An apologist's career advice: Remember stewardship

An apologist's career advice: Remember stewardship

An apologist's career advice: Remember stewardship

A scholar is telling young people to consider the life they want when making college and career choices, but a cultural analyst and advocate for biblical truth says there's more to it than that.

When people ask Erika Bachiochi, a fellow at the Ethics and Public Policy Center, for advice on higher education, she says she asks them about their romantic and family goals.

"It's important to consider the life you want for yourself in your marriage and with your children as you're considering the kinds of occupations, or even course of study or profession you want to take on," she recently told The College Fix.

"Early on, I was given the advice to think vocationally rather than in terms of a career, and I think that's been really helpful for me," she added.

In Dr. Alex McFarland's experience, God and family are what matter most to people in the end.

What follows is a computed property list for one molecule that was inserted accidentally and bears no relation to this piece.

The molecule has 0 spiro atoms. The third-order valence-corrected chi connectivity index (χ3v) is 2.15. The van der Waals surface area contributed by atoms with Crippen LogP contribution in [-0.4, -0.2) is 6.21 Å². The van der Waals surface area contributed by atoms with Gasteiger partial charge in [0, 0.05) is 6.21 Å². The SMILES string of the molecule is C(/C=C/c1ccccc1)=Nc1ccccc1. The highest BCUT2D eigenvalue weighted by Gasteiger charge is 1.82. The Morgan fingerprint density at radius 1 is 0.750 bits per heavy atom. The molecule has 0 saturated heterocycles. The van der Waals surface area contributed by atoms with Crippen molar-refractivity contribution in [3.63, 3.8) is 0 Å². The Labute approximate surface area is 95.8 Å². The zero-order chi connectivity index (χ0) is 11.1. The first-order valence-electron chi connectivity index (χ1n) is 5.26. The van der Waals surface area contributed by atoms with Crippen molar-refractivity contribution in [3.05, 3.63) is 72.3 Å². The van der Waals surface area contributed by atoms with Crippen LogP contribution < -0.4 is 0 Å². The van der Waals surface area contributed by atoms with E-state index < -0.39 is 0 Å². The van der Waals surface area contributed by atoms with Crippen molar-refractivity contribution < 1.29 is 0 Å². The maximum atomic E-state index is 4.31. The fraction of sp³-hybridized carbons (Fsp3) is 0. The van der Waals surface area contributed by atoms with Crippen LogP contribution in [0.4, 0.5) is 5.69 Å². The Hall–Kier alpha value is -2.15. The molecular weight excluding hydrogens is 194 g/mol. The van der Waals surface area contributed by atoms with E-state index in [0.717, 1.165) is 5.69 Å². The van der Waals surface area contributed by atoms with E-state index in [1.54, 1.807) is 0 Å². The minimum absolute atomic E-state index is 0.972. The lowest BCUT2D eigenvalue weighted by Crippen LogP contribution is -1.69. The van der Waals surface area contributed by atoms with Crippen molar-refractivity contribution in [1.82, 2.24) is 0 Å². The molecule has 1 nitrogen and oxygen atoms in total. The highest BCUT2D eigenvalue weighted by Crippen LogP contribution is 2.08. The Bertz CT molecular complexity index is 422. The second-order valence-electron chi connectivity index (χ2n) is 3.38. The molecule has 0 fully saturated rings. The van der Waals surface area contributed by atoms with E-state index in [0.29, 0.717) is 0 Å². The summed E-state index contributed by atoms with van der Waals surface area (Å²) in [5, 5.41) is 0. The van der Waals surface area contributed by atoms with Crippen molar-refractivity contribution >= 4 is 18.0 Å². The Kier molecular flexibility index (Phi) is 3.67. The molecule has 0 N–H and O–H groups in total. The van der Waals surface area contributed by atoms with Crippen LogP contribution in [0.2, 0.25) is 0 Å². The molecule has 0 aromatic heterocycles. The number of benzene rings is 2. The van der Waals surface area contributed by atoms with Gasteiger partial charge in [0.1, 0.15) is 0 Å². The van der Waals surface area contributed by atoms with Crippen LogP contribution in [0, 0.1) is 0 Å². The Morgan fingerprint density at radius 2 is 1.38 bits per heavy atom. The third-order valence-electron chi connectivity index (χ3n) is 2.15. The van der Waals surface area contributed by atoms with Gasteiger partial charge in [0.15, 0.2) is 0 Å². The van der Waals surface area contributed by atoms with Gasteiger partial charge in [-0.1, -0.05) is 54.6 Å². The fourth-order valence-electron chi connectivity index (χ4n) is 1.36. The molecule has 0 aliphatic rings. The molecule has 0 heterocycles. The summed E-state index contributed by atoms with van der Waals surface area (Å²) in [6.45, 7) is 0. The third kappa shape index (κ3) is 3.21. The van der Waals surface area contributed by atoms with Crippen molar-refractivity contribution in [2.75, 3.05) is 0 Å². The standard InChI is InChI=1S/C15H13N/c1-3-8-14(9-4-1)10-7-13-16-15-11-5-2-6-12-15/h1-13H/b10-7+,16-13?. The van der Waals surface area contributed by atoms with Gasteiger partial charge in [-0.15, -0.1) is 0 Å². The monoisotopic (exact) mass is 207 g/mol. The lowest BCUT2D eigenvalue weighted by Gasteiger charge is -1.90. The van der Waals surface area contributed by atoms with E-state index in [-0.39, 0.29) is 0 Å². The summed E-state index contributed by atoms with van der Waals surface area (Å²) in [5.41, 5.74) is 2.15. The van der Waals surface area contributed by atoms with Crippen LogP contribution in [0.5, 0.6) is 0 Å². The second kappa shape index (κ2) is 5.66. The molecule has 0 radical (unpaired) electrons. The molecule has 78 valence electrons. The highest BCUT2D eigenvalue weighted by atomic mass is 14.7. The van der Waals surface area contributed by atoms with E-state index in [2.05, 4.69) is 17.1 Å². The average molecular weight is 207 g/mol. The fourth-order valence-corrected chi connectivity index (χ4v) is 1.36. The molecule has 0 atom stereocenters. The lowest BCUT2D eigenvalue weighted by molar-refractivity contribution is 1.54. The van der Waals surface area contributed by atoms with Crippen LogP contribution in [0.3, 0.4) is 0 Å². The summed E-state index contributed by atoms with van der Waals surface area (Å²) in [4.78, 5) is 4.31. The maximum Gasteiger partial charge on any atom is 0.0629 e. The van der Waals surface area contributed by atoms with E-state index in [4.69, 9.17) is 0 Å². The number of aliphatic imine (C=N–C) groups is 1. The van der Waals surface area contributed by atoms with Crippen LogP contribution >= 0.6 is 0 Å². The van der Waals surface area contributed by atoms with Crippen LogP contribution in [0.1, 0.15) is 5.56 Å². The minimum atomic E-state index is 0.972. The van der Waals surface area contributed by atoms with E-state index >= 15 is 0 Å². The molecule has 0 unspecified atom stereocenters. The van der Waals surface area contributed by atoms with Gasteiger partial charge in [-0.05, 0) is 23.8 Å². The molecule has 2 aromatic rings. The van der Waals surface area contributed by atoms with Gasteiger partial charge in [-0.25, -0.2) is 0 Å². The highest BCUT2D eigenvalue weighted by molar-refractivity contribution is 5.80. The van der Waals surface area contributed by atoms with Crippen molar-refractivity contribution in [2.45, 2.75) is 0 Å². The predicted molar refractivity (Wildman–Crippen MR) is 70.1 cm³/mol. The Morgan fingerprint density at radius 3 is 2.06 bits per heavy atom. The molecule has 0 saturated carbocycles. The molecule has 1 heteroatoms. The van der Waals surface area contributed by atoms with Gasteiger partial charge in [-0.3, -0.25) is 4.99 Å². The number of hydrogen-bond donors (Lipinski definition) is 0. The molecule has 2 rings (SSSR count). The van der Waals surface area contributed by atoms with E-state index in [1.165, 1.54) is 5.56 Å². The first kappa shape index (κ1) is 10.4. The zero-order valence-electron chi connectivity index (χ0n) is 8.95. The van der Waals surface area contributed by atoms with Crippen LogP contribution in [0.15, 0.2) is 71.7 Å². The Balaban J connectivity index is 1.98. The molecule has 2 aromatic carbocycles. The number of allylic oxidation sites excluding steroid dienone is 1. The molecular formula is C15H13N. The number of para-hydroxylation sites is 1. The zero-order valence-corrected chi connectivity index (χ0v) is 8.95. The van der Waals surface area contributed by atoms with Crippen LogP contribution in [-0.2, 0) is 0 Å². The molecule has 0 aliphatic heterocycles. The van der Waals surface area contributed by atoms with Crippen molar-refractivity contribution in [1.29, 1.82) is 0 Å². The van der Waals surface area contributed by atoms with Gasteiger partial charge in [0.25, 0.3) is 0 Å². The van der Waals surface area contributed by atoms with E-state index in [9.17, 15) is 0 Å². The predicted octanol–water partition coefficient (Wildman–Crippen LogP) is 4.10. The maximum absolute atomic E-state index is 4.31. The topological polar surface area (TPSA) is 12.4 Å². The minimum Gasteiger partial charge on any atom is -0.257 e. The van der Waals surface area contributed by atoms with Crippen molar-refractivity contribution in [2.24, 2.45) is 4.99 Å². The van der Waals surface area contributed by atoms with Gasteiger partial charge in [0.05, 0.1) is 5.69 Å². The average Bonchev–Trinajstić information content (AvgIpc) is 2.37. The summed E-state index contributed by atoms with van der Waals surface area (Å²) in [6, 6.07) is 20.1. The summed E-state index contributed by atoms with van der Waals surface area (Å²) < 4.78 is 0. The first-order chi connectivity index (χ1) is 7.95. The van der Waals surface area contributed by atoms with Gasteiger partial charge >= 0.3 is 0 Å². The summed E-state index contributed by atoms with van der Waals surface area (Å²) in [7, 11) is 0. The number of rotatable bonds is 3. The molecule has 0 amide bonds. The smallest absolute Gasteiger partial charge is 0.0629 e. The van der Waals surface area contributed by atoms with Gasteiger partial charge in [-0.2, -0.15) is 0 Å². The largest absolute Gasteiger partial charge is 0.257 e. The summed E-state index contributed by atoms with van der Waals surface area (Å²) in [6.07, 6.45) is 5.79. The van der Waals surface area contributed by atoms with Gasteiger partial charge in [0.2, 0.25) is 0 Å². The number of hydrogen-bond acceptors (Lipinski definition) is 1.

"I've never been at the bedside of a dying person who lamented that they didn't make enough money, or they didn't play enough golf, or they didn't spend enough time at the office," he shares.

McFarland, Alex (Christian apologist) McFarland

Considering "many people are investing four years and $150,000 in college majors" like performing arts, fine arts, ethnic studies, women's studies, gay studies, and cultural anthropology "that are just useless" and "have very few job prospects," when he counsels young people regarding their career choices, he reminds them that life is about stewardship:

"How will I use my time? How will I use my talents? How will I prepare myself for the opportunities that come along? And then, how will I fall in love, find a spouse, and build a family and build a future?" McFarland poses.

While he may not fully disagree with Bachiochi on finding the work-family balance, McFarland believes the biblical worldview should be what influences that, not "romantic life."